Emmanuel K. Love's Sermon Concerning Lynching and Rape
On November 5, 1893, a prominent Baptist preacher gave a sermon concerning lynching, rape, and mob violence against African Americans in the South. In his sermon, Rev. E. K. Love of the First African Baptist Church in Savannah, Georgia advocated equality for all people, black and white. Fifteen hundred people attended the evening church service to hear the sermon given by Love. Love noted that the outrageous acts of lynching would not stop any time soon. Love professed that the best way to decrease occurrences of rape was to depend on the laws set forth in this country. He promoted the idea that all blacks should follow the law in order to dispel any preconceived notions that whites had concerning black people. Love believed his position on blacks obeying the law was the stance that all black Americans should take. At the end of the meeting the church as a whole took a vote and concluded that they endorsed Love's position as the overall position of the church.
The threat of being hung from a noose scared many southern African Americans after the Emancipation Proclamation in 1865. Black southerners were hanged for any reason that whites determined to be a necessary cause such as the supposed killing of a white person or the raping of a white woman. Yet the hanging of a black person was not the only form of mob violence African Americans experienced. In 1899 in Palmetto, Georgia two thousand white men, women and children gathered to watch the lynching of Sam Hose who allegedly raped a white woman. The innocent black man was burned alive and his body parts were divided and sold as souvenirs. This tragic episode and many others occurred frequently throughout the South. The horrors associated with lynching and mob violence were at the center of Love's sermon.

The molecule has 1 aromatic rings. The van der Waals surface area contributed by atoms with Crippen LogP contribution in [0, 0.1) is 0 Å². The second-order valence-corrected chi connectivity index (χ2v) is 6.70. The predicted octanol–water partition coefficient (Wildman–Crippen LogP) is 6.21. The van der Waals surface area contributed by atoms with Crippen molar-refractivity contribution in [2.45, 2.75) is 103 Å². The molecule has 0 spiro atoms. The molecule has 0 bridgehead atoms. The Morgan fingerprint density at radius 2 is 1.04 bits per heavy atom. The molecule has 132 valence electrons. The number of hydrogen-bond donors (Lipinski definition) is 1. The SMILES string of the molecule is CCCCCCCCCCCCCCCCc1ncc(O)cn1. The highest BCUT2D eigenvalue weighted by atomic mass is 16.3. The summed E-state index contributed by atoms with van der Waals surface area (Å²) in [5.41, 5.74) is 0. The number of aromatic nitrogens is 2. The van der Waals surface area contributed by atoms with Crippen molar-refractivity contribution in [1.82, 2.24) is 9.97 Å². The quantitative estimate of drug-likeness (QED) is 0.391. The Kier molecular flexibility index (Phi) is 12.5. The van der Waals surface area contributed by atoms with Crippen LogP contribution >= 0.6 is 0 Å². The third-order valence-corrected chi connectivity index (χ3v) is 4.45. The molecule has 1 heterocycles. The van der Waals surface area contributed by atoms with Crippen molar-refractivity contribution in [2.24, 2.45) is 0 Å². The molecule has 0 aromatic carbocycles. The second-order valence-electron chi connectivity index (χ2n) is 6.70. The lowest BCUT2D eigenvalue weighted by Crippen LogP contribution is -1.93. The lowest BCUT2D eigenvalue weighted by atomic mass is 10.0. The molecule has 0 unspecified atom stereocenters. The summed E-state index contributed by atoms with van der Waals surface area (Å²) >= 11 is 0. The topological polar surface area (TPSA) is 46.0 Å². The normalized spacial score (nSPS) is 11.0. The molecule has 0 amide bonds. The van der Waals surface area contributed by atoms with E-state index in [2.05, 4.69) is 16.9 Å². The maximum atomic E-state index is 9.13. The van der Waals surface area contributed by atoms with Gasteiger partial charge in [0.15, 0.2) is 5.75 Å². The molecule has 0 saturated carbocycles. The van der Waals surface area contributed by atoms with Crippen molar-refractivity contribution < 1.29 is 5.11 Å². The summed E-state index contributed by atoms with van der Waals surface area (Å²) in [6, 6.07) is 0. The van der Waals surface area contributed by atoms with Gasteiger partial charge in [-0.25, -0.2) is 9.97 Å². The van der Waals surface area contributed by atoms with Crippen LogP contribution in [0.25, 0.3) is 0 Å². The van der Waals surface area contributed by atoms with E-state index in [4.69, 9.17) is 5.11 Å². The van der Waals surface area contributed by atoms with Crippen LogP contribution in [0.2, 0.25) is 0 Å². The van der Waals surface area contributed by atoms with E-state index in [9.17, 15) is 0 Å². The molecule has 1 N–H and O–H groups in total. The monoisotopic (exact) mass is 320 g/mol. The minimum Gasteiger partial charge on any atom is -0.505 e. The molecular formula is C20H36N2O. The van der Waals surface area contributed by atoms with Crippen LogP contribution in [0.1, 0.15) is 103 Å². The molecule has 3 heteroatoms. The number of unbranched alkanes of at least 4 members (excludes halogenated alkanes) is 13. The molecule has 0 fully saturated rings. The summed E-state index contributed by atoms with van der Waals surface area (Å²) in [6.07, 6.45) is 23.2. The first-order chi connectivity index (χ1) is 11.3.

As the population of the United States increased at a rapid rate, whites and blacks began to live in close vicinity to one another in urban and rural areas. One result of the living situation in the rapidly growing United States included a fairly high frequency of lynching. The horrors of lynching became a topic of concern for both whites and blacks. The sermon given by Love denoted the importance of the issue of lynching throughout the South. The large amount of people that attended the sermon showed that many people had a great deal of interest in the subject. Also, the attendance of both blacks and whites at the sermon indicated that lynching was a subject of interest for both races.
- Rev. E.K. Love, D.D., "A Sermon on Lynch Law and Raping Preached by Rev. E.K. Love at First African Baptist Church, November 5th, 1893", Library of Congress: American Memory, http://hdl.loc.gov/loc.rbc/lcrbmrp.t0a08 (accessed October 2, 2006).
- Ida B. Wells-Barnett, On Lynchings (Amherst: Humanity Books, 2002), 93-107.
- Donald Spivey, Fire From the Soul (Durham: Carolina Academic Press, 2003), 122, 129.
- John C. Inscoe, Georgia in Black and White (Athens: The University of Georgia Press, 1994), 121.